Development of a prototype early warning system for avian influenza in the EU based on risk-mapping

Brent Geese, by Moss Taylor / BTO

Author(s): Gargallo, G., Davies, J.G., Faverjon, C., Kampichler, C., Baillie, S.R., Cameron, A., Robinson, R.A. & Sierdsema H.

Published: December 2022  

Publisher: European Food Safety Agency

Journal: EFSA Supporting Publications Volume: 19 ( part 12 )

Digital Identifier No. (DOI): 10.2903/sp.efsa.2022.EN-7762

View journal article

Outbreaks of highly pathogenic avian influenza (HPAI) have had a significant impact on the poultry industry and certain wild bird populations. Understanding the factors that lead to outbreaks is an important component of tackling the disease. The movements of migratory waterfowl have been linked to the spread of avian influenza, raising the question of whether existing data on bird movements could be used to develop an early warning system for the disease.

Data on the distribution, abundance and movements of wild birds are collected at a national scale within many European countries, thanks largely to the efforts of non-governmental organisations and their networks of volunteers. These data include information collected by bird ringers, which can provide valuable insights into bird movements and their timing. Viewing such data at a European scale has been possible thanks to the work of the European Bird Census Council (EBCC) and the European Union for Bird Ringing (EURING), delivering tools like the EuroBird Portal and the Migration Mapping Tool.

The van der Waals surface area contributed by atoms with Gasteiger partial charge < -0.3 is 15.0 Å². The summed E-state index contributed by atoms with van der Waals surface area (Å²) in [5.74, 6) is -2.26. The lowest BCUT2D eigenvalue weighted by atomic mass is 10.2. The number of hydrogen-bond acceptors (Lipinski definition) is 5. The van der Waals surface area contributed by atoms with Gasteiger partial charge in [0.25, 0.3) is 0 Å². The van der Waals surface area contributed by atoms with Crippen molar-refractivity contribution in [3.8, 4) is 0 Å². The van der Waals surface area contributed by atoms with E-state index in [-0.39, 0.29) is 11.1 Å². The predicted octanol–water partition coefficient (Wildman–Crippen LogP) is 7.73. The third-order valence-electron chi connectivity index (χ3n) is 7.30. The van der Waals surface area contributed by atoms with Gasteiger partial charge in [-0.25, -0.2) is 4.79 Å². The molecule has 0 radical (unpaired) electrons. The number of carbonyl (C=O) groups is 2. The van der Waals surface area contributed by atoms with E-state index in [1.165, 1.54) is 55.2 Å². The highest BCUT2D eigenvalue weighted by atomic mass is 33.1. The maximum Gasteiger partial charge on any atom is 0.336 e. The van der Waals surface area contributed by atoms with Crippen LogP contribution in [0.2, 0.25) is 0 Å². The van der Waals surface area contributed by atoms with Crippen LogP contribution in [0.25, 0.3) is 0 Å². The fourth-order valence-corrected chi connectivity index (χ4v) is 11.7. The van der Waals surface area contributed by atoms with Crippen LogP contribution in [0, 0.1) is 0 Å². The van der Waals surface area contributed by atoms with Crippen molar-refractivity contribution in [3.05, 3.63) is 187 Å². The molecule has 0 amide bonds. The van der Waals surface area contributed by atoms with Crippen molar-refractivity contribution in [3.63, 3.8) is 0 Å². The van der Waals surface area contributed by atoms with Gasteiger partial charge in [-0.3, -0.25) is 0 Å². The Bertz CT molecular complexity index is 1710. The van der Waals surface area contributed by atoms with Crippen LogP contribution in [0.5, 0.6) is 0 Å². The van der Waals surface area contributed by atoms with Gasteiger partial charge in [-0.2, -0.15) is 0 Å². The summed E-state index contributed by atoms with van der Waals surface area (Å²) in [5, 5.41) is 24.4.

Using the population data collected by the EuroBird Portal and movement data from the EURING Databank, taken for 12 representative species of wild bird (five geese, two swan species, and five ducks), the team behind this report examined the links between bird distribution and movements, and the occurrence of HPAI outbreaks.

The two datasets were used to produce a prototype risk assessment for HPAI outbreaks in wild bird populations, predicting future occurrence of wild birds infected with the disease. By validating the model against the EMPRES-i database of disease outbreaks, the team was able to validate their approach and deliver proof of concept. Although there are some limitations with the current approach, for example how to deal with movements from outside the area covered by the EURING Databank and EuroBird Portal, this new tool has the potential to deliver a much-needed early warning of future outbreaks.


Avian influenza (AI) is a highly contagious viral disease that affects primarily poultry and wild water birds. There have been continued outbreaks of highly pathogenic avian influenza (HPAI) in both poultry and wild bird flocks. We aim to capitalise on the existence of large citizen datasets on abundance and distribution of 12 wild bird species to assess spatial patterns in abundance and migration migratory routes to develop a prototype spatiotemporal risk assessment from HPAI outbreaks in wild bird populations. We undertake an initial analysis of wild bird abundance from the EuroBirdPortal dataset and movements from the EURING Databank to parameterise a risk model that estimates the weekly probability of having at least one wild bird infected with HPAI at the European Environment Agency (EEA) 50 x 50 km grid scale. The model is validated against the EMPRES-i database of disease outbreaks. We provide proof of concept that such an approach is valuable and discuss current limitations and outline how the approach might be improved.
Staff Author(s)
Publication Topics

Related content